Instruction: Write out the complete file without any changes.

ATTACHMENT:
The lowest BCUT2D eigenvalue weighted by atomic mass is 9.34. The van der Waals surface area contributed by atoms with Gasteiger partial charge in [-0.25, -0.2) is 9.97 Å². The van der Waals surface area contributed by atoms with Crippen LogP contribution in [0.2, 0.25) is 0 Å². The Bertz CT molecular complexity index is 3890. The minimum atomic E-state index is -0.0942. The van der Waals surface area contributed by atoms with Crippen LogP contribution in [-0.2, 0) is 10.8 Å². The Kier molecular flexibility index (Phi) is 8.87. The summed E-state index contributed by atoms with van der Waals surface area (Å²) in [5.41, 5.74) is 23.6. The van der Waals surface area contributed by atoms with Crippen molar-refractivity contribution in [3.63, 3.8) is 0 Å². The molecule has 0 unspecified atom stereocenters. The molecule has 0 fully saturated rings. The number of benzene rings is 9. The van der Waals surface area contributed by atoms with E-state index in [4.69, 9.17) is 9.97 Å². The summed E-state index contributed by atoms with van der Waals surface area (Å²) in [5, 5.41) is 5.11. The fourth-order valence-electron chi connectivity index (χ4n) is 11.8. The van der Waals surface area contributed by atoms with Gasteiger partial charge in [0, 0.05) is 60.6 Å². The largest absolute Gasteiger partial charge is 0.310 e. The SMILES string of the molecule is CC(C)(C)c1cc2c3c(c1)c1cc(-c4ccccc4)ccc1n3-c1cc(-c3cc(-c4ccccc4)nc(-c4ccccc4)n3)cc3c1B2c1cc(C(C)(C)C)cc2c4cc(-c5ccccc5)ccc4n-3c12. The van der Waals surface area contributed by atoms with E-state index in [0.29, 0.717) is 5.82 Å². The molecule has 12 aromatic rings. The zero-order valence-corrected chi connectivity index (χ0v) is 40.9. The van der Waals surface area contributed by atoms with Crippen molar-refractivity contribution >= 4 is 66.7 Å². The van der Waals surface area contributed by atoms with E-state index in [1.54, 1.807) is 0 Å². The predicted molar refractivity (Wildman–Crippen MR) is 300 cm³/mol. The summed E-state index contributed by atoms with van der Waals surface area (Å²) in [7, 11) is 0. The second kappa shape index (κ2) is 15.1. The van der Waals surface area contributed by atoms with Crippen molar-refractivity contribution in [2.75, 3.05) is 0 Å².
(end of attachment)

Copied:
The lowest BCUT2D eigenvalue weighted by atomic mass is 9.34. The van der Waals surface area contributed by atoms with Gasteiger partial charge in [-0.25, -0.2) is 9.97 Å². The van der Waals surface area contributed by atoms with Crippen LogP contribution in [0.2, 0.25) is 0 Å². The Bertz CT molecular complexity index is 3890. The minimum atomic E-state index is -0.0942. The van der Waals surface area contributed by atoms with Crippen LogP contribution in [-0.2, 0) is 10.8 Å². The Kier molecular flexibility index (Phi) is 8.87. The summed E-state index contributed by atoms with van der Waals surface area (Å²) in [5.41, 5.74) is 23.6. The van der Waals surface area contributed by atoms with Crippen molar-refractivity contribution in [3.63, 3.8) is 0 Å². The molecule has 0 unspecified atom stereocenters. The molecule has 0 fully saturated rings. The number of benzene rings is 9. The van der Waals surface area contributed by atoms with E-state index in [4.69, 9.17) is 9.97 Å². The summed E-state index contributed by atoms with van der Waals surface area (Å²) in [5, 5.41) is 5.11. The fourth-order valence-electron chi connectivity index (χ4n) is 11.8. The van der Waals surface area contributed by atoms with Gasteiger partial charge in [0, 0.05) is 60.6 Å². The largest absolute Gasteiger partial charge is 0.310 e. The SMILES string of the molecule is CC(C)(C)c1cc2c3c(c1)c1cc(-c4ccccc4)ccc1n3-c1cc(-c3cc(-c4ccccc4)nc(-c4ccccc4)n3)cc3c1B2c1cc(C(C)(C)C)cc2c4cc(-c5ccccc5)ccc4n-3c12. The van der Waals surface area contributed by atoms with E-state index in [0.29, 0.717) is 5.82 Å². The molecule has 12 aromatic rings. The zero-order valence-corrected chi connectivity index (χ0v) is 40.9. The van der Waals surface area contributed by atoms with Crippen molar-refractivity contribution >= 4 is 66.7 Å². The van der Waals surface area contributed by atoms with E-state index in [1.54, 1.807) is 0 Å². The predicted molar refractivity (Wildman–Crippen MR) is 300 cm³/mol. The summed E-state index contributed by atoms with van der Waals surface area (Å²) in [7, 11) is 0. The second kappa shape index (κ2) is 15.1. The van der Waals surface area contributed by atoms with Crippen molar-refractivity contribution in [2.75, 3.05) is 0 Å².